Republican gubernatorial candidate Assemblyman Jack Ciattarelli has two major problems hovering over his campaign, and their names are Donald Trump and Chris Christie. As The Record’s Charlie Stile outlines in his latest column, Ciattarelli is being forced to reckon with his past and current support for the former president and governor, both of whom remain incredibly unpopular with New Jersey voters. As Stile lays out:
But former Somerset County Assemblyman Jack Ciattarelli, the presumptive GOP front-runner for governor, is facing an unprecedented guilt-by-association challenge.
He is being cast as the immediate descendant of two unpopular Republicans with national profiles: former President Donald Trump, the anti-immigrant champion of conspiracy theories and peddler of the “Big Lie” over the 2020 election; and Chris Christie, the Bridgegate-battered ex-New Jersey governor, whose Nero-in-a-beach-chair photo during the 2016 budget shutdown is seared into the state’s consciousness.
Christie left office with an approval rating near 14%, the lowest of a New Jersey governor in the history of modern polling.
“For six long years, Ciattarelli was Christie’s No. 1 cheerleader in Trenton,” says the narrator in a Democratic Governors Association video released last week.
Assemblyman Ciattarelli shouldn’t be surprised that his associations with Trump and Christie are coming back to bite him. In an effort to gain traction in the race, Ciattarelli has embraced radical right wing positions on everything from voting rights to women’s healthcare to the minimum wage, putting him totally out of step with New Jersey. But Ciattarelli can’t shake off these unpopular stances, because he risks alienating the Trump base that controls the New Jersey Republican Party:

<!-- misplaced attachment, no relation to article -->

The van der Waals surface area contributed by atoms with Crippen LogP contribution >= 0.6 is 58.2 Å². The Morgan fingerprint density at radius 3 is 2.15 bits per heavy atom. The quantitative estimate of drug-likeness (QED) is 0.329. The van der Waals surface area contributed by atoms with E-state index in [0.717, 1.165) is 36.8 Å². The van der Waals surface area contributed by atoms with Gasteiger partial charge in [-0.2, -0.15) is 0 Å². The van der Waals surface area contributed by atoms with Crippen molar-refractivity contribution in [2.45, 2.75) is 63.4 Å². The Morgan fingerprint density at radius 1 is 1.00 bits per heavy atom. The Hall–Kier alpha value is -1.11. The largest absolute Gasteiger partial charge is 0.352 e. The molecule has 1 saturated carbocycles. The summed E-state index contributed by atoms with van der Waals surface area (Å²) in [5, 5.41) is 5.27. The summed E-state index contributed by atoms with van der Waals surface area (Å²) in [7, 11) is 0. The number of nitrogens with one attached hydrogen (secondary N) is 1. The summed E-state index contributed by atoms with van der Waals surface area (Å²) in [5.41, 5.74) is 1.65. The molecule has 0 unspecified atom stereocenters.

The Trump base, with its belief that President Joe Biden stole the election, is formidable and has helped explain Ciattarelli’s evolution from Trump critic to limited supporter and finally to attendee at a “Stop the Steal” rally late last year.
And last week, Ciattarelli touted the endorsement of Rep. Jeff Van Drew, R-Cape May, the former Democrat who pledged his “undying” support for Trump and voted against certifying Biden’s 2020 election.
Although a routine and unsurprising development, the Murphy campaign came out swinging.
“With the GOP primary heating up, Assemblyman Jack Ciattarelli is willing to do anything to boost his credibility with Trump’s far-right base — even if it means partnering with a spineless empty suit like Jeff Van Drew,” said Murphy for Governor spokesman Jerrel Harvey.
Assemblyman Ciattarelli also can’t change his past legislative votes for Christie’s toxic agenda, nor can he duck away from his record as one of the ex-governor’s top cheerleaders in Trenton:
Democratic operatives have combed through Ciattarelli’s voting record to make their case. They have compiled a list of his votes that aligned with Christie. On gun control issues, for example, Ciattarelli voted against banning .50-caliber long rifles and then voted against an override of Christie’s veto.
Ciattarelli, a Second Amendment supporter, followed a similar path on legislation that called for reducing the capacity of ammunition magazines from 15 to 10 cartridges.
Murphy’s campaign also points to Ciattarelli’s repeated support for Christie’s efforts to pull $7.5 million for women’s health care clinics, run mostly by Planned Parenthood. Democrats and women’s groups saw it as a thinly veiled attack on the right to abortion, which Christie initially denied but later confirmed at a conservative policy conference.
Last month, the Murphy campaign enlisted all 28 female Democratic lawmakers to condemn Ciattarelli, asserting that those cuts also denied basic health service to low-income women of color.
It’s never been more clear who Jack Ciattarelli is — a Trenton insider who has hopelessly tied himself to the radical, QAnon wing of the Republican Party and who will never be able to fully break away from his history of supporting Donald Trump and Chris Christie. That’s the last thing New Jersey wants to see leading our state, and it’s why we need to re-elect Governor Phil Murphy.